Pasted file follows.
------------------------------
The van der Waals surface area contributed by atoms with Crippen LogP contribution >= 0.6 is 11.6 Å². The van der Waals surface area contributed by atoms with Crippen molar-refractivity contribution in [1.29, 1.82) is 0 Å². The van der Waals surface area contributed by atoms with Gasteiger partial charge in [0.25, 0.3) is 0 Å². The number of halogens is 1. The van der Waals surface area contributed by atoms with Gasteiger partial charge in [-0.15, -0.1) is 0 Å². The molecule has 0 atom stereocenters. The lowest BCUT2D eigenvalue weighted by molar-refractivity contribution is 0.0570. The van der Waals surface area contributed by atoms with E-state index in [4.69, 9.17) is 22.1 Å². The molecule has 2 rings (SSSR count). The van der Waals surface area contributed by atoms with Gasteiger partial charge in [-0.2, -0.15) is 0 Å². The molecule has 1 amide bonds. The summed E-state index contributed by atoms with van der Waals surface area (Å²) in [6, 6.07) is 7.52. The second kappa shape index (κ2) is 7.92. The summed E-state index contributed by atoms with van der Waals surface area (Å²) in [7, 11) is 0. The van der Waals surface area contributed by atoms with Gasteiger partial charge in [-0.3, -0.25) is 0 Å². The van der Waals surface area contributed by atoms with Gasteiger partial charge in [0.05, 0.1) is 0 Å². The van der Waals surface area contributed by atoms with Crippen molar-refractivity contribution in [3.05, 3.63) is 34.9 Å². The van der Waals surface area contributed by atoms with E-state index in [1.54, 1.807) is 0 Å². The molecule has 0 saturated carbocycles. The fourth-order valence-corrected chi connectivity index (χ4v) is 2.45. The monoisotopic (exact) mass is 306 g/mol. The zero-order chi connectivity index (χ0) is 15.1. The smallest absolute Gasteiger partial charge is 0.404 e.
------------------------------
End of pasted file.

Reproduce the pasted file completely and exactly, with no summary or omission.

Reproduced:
The van der Waals surface area contributed by atoms with Crippen LogP contribution >= 0.6 is 11.6 Å². The van der Waals surface area contributed by atoms with Crippen molar-refractivity contribution in [1.29, 1.82) is 0 Å². The van der Waals surface area contributed by atoms with Gasteiger partial charge in [0.25, 0.3) is 0 Å². The number of halogens is 1. The van der Waals surface area contributed by atoms with Gasteiger partial charge in [-0.15, -0.1) is 0 Å². The molecule has 0 atom stereocenters. The lowest BCUT2D eigenvalue weighted by molar-refractivity contribution is 0.0570. The van der Waals surface area contributed by atoms with E-state index in [4.69, 9.17) is 22.1 Å². The molecule has 2 rings (SSSR count). The van der Waals surface area contributed by atoms with Gasteiger partial charge in [-0.2, -0.15) is 0 Å². The molecule has 1 amide bonds. The summed E-state index contributed by atoms with van der Waals surface area (Å²) in [6, 6.07) is 7.52. The second kappa shape index (κ2) is 7.92. The summed E-state index contributed by atoms with van der Waals surface area (Å²) in [7, 11) is 0. The van der Waals surface area contributed by atoms with Gasteiger partial charge in [-0.3, -0.25) is 0 Å². The van der Waals surface area contributed by atoms with Gasteiger partial charge in [0.05, 0.1) is 0 Å². The van der Waals surface area contributed by atoms with Crippen molar-refractivity contribution in [3.05, 3.63) is 34.9 Å². The van der Waals surface area contributed by atoms with E-state index in [1.54, 1.807) is 0 Å². The molecule has 0 saturated carbocycles. The fourth-order valence-corrected chi connectivity index (χ4v) is 2.45. The monoisotopic (exact) mass is 306 g/mol. The zero-order chi connectivity index (χ0) is 15.1. The smallest absolute Gasteiger partial charge is 0.404 e.